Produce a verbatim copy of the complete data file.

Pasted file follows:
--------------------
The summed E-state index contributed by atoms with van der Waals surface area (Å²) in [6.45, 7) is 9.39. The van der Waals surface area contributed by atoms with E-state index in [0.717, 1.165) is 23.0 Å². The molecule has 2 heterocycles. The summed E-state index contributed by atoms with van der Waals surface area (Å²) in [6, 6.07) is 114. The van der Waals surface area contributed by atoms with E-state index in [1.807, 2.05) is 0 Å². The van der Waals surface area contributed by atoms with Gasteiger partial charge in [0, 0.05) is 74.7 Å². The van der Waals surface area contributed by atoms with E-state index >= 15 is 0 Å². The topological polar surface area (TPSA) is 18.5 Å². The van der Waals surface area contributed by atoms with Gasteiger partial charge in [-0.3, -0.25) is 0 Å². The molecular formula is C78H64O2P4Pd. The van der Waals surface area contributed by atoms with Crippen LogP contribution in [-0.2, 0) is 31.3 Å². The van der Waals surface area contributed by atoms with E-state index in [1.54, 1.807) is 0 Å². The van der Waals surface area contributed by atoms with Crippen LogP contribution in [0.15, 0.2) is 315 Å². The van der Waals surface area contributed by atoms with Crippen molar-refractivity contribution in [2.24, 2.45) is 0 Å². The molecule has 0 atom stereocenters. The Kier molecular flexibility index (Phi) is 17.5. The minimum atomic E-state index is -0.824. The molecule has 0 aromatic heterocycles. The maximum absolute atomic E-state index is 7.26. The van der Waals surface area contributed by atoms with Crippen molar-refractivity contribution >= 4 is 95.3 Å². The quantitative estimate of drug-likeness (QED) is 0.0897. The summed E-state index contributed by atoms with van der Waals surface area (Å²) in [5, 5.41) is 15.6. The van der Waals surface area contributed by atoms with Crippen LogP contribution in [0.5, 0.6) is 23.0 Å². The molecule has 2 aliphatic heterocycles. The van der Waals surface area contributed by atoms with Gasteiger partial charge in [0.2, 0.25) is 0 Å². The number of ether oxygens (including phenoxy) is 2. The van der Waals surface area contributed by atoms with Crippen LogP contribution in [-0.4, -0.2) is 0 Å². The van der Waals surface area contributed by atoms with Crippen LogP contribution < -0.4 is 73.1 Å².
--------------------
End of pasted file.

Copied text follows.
The summed E-state index contributed by atoms with van der Waals surface area (Å²) in [6.45, 7) is 9.39. The van der Waals surface area contributed by atoms with E-state index in [0.717, 1.165) is 23.0 Å². The molecule has 2 heterocycles. The summed E-state index contributed by atoms with van der Waals surface area (Å²) in [6, 6.07) is 114. The van der Waals surface area contributed by atoms with E-state index in [1.807, 2.05) is 0 Å². The van der Waals surface area contributed by atoms with Gasteiger partial charge in [0, 0.05) is 74.7 Å². The van der Waals surface area contributed by atoms with E-state index >= 15 is 0 Å². The topological polar surface area (TPSA) is 18.5 Å². The van der Waals surface area contributed by atoms with Gasteiger partial charge in [-0.3, -0.25) is 0 Å². The molecular formula is C78H64O2P4Pd. The van der Waals surface area contributed by atoms with Crippen LogP contribution in [-0.2, 0) is 31.3 Å². The van der Waals surface area contributed by atoms with E-state index in [1.54, 1.807) is 0 Å². The van der Waals surface area contributed by atoms with Crippen LogP contribution in [0.15, 0.2) is 315 Å². The van der Waals surface area contributed by atoms with Crippen molar-refractivity contribution in [2.24, 2.45) is 0 Å². The molecule has 0 atom stereocenters. The Kier molecular flexibility index (Phi) is 17.5. The minimum atomic E-state index is -0.824. The molecule has 0 aromatic heterocycles. The maximum absolute atomic E-state index is 7.26. The van der Waals surface area contributed by atoms with Crippen molar-refractivity contribution >= 4 is 95.3 Å². The quantitative estimate of drug-likeness (QED) is 0.0897. The summed E-state index contributed by atoms with van der Waals surface area (Å²) in [5, 5.41) is 15.6. The van der Waals surface area contributed by atoms with Crippen LogP contribution in [0.5, 0.6) is 23.0 Å². The molecule has 2 aliphatic heterocycles. The van der Waals surface area contributed by atoms with Gasteiger partial charge in [0.2, 0.25) is 0 Å². The number of ether oxygens (including phenoxy) is 2. The van der Waals surface area contributed by atoms with Crippen LogP contribution in [-0.4, -0.2) is 0 Å². The van der Waals surface area contributed by atoms with Crippen LogP contribution < -0.4 is 73.1 Å².